What to expect when Toddlers transition to Early Childhood Classroom
Transition to any new classroom requires change for children, parents and even teachers, who are eager to meet and learn the unique personality and gifts of each child. But the change can be slightly different for different age groups. Here are some things you may notice about the environment of your child’s new classroom; the group sizes and ratios, staff communication and new education opportunities.
At Montessori Community School the transition from our Toddler Classroom to Early Childhood Classroom takes place at two different times. If the toddler is enrolled for summer, is three years old by June 1st and the teachers consider him/her to be ready to enter the Early Childhood program he/she would transition on the first day of Summer Camp. All other toddlers who are scheduled to move to Early Childhood for the next Academic Year would move at the beginning of the Academic Year. A child is able to transition into Early Childhood classroom based upon their age, toilet-learning abilities, and social readiness.
Early Childhood is where they begin to leave behind the Toddler years. This transition is often the one parents anticipate most. Children who have previous experience in a classroom setting usually dive right in. Three year olds often are transforming themselves daily. Their motor and perceptual skills, social skills, and most dramatically, their cognitive powers, are catapulting them into new territory. Expectations for children’s planned educational experiences increase as they proceed through Early Childhood.
Transition readiness. To prepare your child to transition into the Early Childhood, we gradually introduce them to their new classroom. The children are able to visit Early Childhood classrooms before their anticipated transition date. This time allows them to become familiar with the environment, teachers, and students in their classroom at a gradual, slow pace.
Early Childhood classrooms may appear full of activity, but there is an order, based on learning areas and individual work. Children are engaged in all sorts of exploration and discovery in a changing environment that is well-prepared by the teachers. Teachers are orchestrating experiences and are strategically engaged in discussion, encouragement, education, caring, and helping children navigate tricky social situations and learning self-control. When your child initially enters the Early Childhood Classroom he/she is introduced to all of the main areas of the classroom; Practical Life, Language, Sensorial, Mathematics, Geography, History, Science, Art, Botany, Zoology and Peace. The children will also be introduced to the Music/Dance and Outdoor Classroom spaces with the focal point being the Practical Life area.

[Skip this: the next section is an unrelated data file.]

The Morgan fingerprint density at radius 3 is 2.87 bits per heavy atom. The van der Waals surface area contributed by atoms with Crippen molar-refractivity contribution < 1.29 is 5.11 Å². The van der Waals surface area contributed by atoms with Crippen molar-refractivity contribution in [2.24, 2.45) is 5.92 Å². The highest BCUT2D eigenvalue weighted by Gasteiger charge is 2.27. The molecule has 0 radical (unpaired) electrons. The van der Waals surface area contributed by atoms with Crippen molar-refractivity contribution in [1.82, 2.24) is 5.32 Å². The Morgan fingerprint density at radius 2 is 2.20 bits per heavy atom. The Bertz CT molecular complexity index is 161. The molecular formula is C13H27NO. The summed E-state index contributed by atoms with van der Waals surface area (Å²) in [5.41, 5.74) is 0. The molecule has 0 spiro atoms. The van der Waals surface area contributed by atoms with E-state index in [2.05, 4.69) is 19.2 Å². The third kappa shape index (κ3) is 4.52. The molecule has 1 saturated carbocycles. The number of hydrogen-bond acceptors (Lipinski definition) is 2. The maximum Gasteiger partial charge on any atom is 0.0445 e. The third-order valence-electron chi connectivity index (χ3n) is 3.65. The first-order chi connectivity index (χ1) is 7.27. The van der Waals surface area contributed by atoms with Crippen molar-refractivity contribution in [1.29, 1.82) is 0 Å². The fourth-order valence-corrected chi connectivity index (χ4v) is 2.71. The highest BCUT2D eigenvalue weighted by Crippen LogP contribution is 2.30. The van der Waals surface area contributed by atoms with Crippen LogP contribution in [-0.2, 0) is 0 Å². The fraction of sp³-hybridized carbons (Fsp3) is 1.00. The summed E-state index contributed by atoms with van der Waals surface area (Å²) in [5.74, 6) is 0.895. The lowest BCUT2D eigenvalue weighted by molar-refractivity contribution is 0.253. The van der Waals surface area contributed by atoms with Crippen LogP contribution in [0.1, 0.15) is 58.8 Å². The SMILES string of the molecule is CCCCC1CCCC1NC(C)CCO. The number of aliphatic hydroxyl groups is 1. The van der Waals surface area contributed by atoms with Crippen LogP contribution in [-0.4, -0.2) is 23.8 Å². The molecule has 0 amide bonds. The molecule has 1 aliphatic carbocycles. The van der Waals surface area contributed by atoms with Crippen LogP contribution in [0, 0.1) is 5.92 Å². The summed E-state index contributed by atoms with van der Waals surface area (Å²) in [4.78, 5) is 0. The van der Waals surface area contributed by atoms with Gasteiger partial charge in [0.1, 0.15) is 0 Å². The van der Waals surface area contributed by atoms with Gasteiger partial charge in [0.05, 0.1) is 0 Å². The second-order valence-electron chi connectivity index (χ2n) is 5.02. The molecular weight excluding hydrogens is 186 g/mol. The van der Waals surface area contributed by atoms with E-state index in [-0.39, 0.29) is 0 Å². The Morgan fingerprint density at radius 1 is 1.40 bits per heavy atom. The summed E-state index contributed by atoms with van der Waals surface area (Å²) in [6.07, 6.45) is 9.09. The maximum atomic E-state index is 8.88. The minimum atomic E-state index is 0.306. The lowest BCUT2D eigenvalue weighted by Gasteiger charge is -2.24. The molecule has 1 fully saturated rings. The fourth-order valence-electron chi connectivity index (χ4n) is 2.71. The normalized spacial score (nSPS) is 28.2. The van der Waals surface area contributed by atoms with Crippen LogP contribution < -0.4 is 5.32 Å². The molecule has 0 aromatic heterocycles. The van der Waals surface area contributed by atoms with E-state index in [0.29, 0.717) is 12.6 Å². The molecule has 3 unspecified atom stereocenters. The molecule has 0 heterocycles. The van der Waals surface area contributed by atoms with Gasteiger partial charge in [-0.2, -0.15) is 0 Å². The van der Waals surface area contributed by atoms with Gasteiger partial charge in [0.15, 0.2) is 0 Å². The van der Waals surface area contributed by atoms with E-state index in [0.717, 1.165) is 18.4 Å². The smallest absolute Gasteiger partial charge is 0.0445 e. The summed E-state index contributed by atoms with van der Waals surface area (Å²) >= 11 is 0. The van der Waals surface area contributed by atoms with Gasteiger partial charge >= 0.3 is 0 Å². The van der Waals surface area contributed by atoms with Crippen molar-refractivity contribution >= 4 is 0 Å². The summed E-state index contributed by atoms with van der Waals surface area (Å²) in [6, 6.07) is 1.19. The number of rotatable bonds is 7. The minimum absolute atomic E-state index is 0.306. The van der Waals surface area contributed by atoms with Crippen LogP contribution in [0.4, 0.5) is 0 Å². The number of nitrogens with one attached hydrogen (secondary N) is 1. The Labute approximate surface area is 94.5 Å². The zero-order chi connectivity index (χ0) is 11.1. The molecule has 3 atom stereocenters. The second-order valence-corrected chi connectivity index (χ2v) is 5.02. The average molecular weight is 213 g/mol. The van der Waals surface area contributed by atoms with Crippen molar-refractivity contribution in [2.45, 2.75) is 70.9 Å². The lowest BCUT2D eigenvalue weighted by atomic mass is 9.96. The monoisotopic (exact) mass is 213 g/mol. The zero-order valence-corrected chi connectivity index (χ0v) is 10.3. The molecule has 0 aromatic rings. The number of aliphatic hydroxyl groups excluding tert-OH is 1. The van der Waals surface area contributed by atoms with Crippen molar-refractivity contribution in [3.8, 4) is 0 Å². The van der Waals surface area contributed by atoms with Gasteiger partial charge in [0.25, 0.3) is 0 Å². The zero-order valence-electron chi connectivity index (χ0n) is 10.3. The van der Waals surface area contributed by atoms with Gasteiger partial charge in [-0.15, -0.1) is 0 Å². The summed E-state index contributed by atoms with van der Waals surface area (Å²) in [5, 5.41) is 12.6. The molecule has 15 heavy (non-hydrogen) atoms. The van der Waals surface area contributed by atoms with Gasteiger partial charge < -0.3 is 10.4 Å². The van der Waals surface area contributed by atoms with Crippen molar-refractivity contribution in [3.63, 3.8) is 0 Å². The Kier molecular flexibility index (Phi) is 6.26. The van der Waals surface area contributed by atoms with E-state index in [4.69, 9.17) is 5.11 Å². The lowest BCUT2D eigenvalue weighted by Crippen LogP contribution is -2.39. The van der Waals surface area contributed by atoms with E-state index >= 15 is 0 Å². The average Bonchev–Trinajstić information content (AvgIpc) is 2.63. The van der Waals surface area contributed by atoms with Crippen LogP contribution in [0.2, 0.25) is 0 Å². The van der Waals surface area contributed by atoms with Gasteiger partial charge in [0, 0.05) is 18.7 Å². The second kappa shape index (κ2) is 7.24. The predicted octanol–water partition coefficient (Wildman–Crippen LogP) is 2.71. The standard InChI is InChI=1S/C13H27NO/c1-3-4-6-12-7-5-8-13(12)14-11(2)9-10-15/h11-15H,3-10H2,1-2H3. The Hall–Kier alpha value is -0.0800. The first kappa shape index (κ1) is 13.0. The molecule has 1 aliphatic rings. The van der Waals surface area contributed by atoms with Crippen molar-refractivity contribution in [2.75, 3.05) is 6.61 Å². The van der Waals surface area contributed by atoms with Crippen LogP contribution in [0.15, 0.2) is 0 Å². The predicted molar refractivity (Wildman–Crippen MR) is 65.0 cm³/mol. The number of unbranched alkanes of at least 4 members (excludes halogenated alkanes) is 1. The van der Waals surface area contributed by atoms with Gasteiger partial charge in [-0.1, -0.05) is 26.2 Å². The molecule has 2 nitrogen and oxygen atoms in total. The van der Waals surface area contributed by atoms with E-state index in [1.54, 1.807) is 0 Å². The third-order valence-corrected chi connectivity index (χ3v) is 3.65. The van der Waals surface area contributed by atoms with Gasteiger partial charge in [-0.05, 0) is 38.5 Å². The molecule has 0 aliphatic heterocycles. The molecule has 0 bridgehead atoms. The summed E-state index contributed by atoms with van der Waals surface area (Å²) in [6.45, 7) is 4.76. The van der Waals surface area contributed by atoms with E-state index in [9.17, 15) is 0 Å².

A larger group size.
Early Childhood classrooms have more children. More children means more space, which in turn results in more learning opportunities.More consistent routines.
Since Early Childhood students are able to verbalize more and follow routines, the classroom routines are more consistent. Toddlers often have difficulty with transition periods, where a student of Early Childhood age does not- so they are able to have a very consistent routine within the classroom. With the “I can do it myself” attitude of children ages 3-6 and their growing independence from adults, a higher ratio and group size is possible and beneficial without sacrificing quality in care and education. This ratio allows for increased time to interact with other children and their environment, given their budding social skills. The staff to child ratio is 1:13 for the Early Childhood (3 – 6) age group.
Ways of communication.
It is not possible for daily written reports in Early Childhood classrooms, with some exceptions, because of the larger group size in Early Childhood classroom, but there are lots of creative ways that parents and teachers can communicate, through e-mail or writing a note to teachers and passing it during morning drop off.
As part of the transition process, toileting accidents are bound to happen. As the children experience a new level of independence, they will learn again, how to grasp cues as to when it is time to use the restroom. This is all part of the process and we find it normal. The teachers will help as necessary for your child to become adjusted to his/her new routine.
Your child may also begin to experience separation anxiety. Coming to school will be a whole new experience as he/she is in a new environment. Please note that this anxiety will only be temporary and helping to keep the children in a routine will greatly help their transition into their new classroom.
Please note that if you have concerns at anytime during the transition process we would request that you address your concerns with us so we can help to encourage a positive transition.
Early Childhood Teachers